CIO: The Accidental Strategist

Mike Gabbei says he’s a tactical CIO, and he’s okay with that. As the CIO at Celadon Group, a $500 million trucking company based in Indianapolis, Gabbei knows his focus on operational efficiency is considered passé at a time when business-tech gurus insist that CIOs need to be more strategic in outlook.

“I read the articles,” he says. “But to be honest, I’m not the type that’s going out and inventing new markets.”

That doesn’t mean Gabbei isn’t pulling his weight. A 10-year veteran at Celadon, he reports to CEO Steve Russell and participates in the executive team’s weekly meetings. Yet he sees his primary value to the company coming from his emphasis on the more traditional parts of the CIO job, and those are the areas on which he spends his time and energy.

“I’m constantly looking at the marketplace from a technology perspective, to see how we can drive efficiencies into our business,” he says.

Judging by the research, Gabbei has plenty of company. Consultants, authors and the media–including CIO Insight–hammer on the theme of strategic focus, and most companies claim information technology is strategic to their business.

Despite that, just one-third of IT executives say they play a significant role in the strategic planning process at their companies, according to research by Diamond Management & Technology Consultants. Its study says that only about one-quarter of participating CIOs spend up to 50 percent of their time on strategic issues, with barely one in 10 spending more than half their time on strategy.

New research from CIO Insight provides somewhat different statistics but a similar message: A sizable percentage of CIOs identify themselves as more tactical than strategic in their day-to-day affairs. 

The data show that fewer than half of responding CIOs say they “create or co-create business strategy.” Sixty percent say they “contribute” to their company’s strategy, with the same number stating that they focus heavily on ensuring the reliability of IT infrastructure and environment. More than one-third say their jobs include significant commitments to less-glamorous jobs such as process improvement and ensuring data quality and access.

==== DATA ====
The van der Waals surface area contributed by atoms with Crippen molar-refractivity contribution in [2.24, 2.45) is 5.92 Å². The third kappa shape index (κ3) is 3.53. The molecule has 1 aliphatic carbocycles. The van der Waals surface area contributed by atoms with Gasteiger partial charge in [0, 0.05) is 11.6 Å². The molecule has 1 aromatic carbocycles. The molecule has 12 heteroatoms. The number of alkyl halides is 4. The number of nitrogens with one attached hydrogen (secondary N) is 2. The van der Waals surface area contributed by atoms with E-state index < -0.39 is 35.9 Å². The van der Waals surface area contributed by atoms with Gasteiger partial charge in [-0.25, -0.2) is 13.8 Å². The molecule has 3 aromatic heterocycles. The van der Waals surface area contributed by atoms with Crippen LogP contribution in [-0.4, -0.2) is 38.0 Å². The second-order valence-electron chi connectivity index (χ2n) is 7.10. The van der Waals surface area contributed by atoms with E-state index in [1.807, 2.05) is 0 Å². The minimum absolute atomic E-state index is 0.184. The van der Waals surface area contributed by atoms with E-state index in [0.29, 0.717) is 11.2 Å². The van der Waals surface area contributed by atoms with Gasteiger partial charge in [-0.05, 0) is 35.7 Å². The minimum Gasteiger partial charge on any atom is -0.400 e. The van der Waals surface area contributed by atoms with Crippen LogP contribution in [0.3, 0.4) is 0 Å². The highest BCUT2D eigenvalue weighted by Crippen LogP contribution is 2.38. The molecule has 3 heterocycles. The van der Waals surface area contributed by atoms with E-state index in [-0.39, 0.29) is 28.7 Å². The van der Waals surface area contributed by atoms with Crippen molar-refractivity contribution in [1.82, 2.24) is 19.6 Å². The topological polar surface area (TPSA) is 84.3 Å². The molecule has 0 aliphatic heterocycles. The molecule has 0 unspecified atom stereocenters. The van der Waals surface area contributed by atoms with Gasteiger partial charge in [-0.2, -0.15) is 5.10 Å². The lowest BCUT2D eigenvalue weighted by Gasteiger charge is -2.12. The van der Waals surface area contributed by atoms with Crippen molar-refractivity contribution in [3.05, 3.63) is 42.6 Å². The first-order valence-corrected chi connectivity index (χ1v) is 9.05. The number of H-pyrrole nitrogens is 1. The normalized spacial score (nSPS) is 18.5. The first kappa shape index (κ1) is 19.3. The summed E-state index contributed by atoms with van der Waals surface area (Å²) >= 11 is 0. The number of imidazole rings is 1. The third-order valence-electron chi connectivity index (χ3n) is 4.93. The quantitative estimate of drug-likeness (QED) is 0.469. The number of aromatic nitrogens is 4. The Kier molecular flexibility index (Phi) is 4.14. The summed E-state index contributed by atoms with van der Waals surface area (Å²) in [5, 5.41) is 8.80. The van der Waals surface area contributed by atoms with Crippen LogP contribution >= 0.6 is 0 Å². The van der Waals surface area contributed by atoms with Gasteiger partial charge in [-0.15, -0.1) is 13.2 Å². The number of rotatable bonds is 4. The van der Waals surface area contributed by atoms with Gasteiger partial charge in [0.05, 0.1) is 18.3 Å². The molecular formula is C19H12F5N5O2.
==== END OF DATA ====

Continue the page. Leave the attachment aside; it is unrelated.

What accounts for the gap between expectation and reality? Several factors come into play. For one thing, tactical and operational jobs still matter–a lot–and getting them right is a good way to keep the boss and the shareholders happy. At smaller companies with relatively limited IT resources, these jobs often soak up a lot of a CIO’s time.

It’s also true that the nature of the CIO function can shift over time within the same company, and there are moments when a process-oriented executive is of particular value, such as when an acquired firm and its technology assets must be integrated with existing operations. So the tactical focus works for some companies and some technology executives, at least some of the time.

But there is more to the equation. A big part of the story lies in definitions: how observers define the strategic and tactical roles and the ways in which CIOs themselves use the terms.

“We’re all tactical to some extent,” says Merv Tarde, CIO of Interstate Batteries, the largest distributor of automotive replacement batteries in the United States, with estimated 2006 revenues of $1 billion. Yet Tarde, like many CIOs who spend considerable time on traditional jobs, also takes on functions that most people would define as strategic. “We come up with initiatives that are worthwhile taking on as an enterprise, and the executive team listens to us,” he says. As an example, Tarde cites an e-commerce unit that IT suggested and tested, and which subsequently grew into a unique line of business.

Alex Cullen, an analyst at the IT advisory firm Forrester, has researched the CIO role and admits that labels can be misleading. “We paint extremes, because we want people to think about it,” he says.

Chris Curran, chief technology officer at Diamond, says people can get carried away with the labeling game. “There are people who live in the operating mode and are great operating CIOs, and they are cool with that,” he says. Still, he adds, “I don’t know anyone who is happy thinking of him- or herself as completely nonstrategic. Everyone wants to be valued.”

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